Abstract: When applying LEDs for display backlighting or other illumination applications, there are two reasons to drive them with constant current:
- To avoid violating the Absolute Maximum Current Rating and compromising the reliability.
- To obtain predictable and matched luminous intensity and chromaticity from each LED.
This white paper describes the characteristics of a range of typical LEDs and circuits which achieve the necessary constant-current drive.
The forward current vs. forward voltage of six random white LEDs (three from each of two manufacturers) is shown in Figure 1. In this case, driving these six LEDs with 3.4V, for instance, will cause their forward current to vary from 10mA to 44mA, depending upon the LED.
Figure 1. Forward Current versus Forward Voltage for six random white LEDs (three from each of the two leading manufacturers). Note that the forward current at any given voltage varies widely—10mA to 44mA at 3.4V, for instance.
For reliability, it is important to not violate the LEDs absolute maximum current rating. A typical value might be 30mA abs. max., but as shown in Figure 2, the maximum current is de-rated to handle increasing ambient temperature. It is common to limit the current to 20mA for use up to 50 degrees centigrade. By combining the information in Figures 1 and 2, it is obvious that driving white LEDs with constant voltage is not a reliable solution.
Figure 2. The absolute maximum forward current rating of a white LED is typically de-rated as ambient temperature increases. (Courtesy Nichia Corporation.)
Furthermore, it is important to note that a white LED’s luminous intensity and chromaticity (color) are tested and best controlled by driving it with constant current. This is also true for other color LEDs. A typical white LED specification can be seen in Figure 3.
Figure 3. For a typical white LED, the entire electrical specification is tested at IF =20mA. Therefore, to obtain predictable and matched luminous intensity and chromaticity (color), constant current drive is recommended. (Courtesy Nichia Corporation.)
Figure 4 shows four common power-supply circuits to drive white LEDs.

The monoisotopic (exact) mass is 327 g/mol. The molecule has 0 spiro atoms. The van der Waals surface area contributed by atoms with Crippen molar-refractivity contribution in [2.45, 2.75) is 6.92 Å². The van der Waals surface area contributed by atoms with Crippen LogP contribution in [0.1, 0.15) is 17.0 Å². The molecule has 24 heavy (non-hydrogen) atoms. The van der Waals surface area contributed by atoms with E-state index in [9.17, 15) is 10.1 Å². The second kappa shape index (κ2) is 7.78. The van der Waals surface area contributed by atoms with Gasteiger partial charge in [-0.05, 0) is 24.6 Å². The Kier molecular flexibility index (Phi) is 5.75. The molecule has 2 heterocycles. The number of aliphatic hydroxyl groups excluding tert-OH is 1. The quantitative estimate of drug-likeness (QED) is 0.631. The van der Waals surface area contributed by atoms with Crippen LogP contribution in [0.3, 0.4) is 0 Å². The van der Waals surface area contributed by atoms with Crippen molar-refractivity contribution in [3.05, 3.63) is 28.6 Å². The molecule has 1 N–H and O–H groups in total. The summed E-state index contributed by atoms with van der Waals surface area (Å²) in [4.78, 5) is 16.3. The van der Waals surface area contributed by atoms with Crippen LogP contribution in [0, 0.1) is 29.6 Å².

Figure 4. White LEDs are commonly powered in four different ways: (a) a voltage source and ballast resistors, (b) a current source and ballast resistors, (c) multiple current sources, and (d) a current source with the LEDs in a series connection.
Figure 5 shows the corresponding regulation accuracy when regulating our six random LEDs. In figure 5, the regulator’s output load-line characteristic is plotted on top of the LEDs’ Vf curves. Where the lines intersect is the regulation point for each LED.
Figure 5. The variation in white-LED forward voltage (Vf) influences the current regulation accuracy differently depending upon the regulation scheme: (a) a voltage source and ballast resistors, (b) a current source and ballast resistors, (c) multiple current sources or a current source with the LEDs in series. The Vf curves of six random white LEDs (three from Lot A and three from Lot B) are shown. Where the regulator’s output Load-Line curve intersects the LED’s Vf curve is the regulation point.
The circuit of Figure 4a shows how to use a voltage regulator and ballast resistors to control the LED current. The advantages of this approach are that a great variety of voltage regulators may be applied this way and that only one terminal connects the regulator to the LEDs. The disadvantages are that the efficiency is not very good due to power lost in the ballast resistors and that LED forward current is not accurately controlled. Figure 5a shows that the current in our six random LEDs varies from 14.2 to 18.4mA, while brand A runs about 2mA brighter on average than brand B.
The circuit of Figure 4b regulates the total current applied to the LEDs, while ballast resistors are still used for LED-to-LED matching. The circuit capitalizes on the fact that the LEDs are better matched within one manufacturer’s lot and that most variation is from lot-to-lot or brand-to-brand. Because of this, the ballast resistors can be reduced to waste half as much power while providing similar current control as in the previous circuit. Figure 5b shows that the current in our six random LEDs varies from 15.4 to 19.6mA; however, brand A variation is even less and both brand A and brand B run at the same average current of 17.5mA/LED. The disadvantages are that there still remains significant power loss in the ballast resistors and the LED currents do not match perfectly. Nevertheless, this circuit represents a good compromise between performance and simplicity.
The circuit of Figure 4c regulates the individual current in each LED and requires no ballast resistors. Current regulation accuracy and matching is controlled by the accuracy of the individual current regulators. Because the current regulators are low dropout, the efficiency can be very high. Figure 5c shows that the regulated current is a constant 17.5mA for all six randomly selected white LEDs. The lack of ballast resistors saves board space, but four terminals are required between the regulator and LEDs. This type of circuit represents a high-performance solution that can readily compete with inductor-based solutions.
The circuit of Figure 4d is a high-efficiency inductor-based boost converter configured to regulate current. A low feedback threshold minimizes the power wasted in the current-sense resistor. Because the LEDs are arranged in series, the LED current matches perfectly under all conditions.
For high power LEDs (1W, 3W and higher), efficiency is more important. Driving LEDs with a constant current will assure high efficacy. Often times, it is also very important to dim LED at different intensities. PWM is the most efficient way to change the LED intensity while driving it at designed current.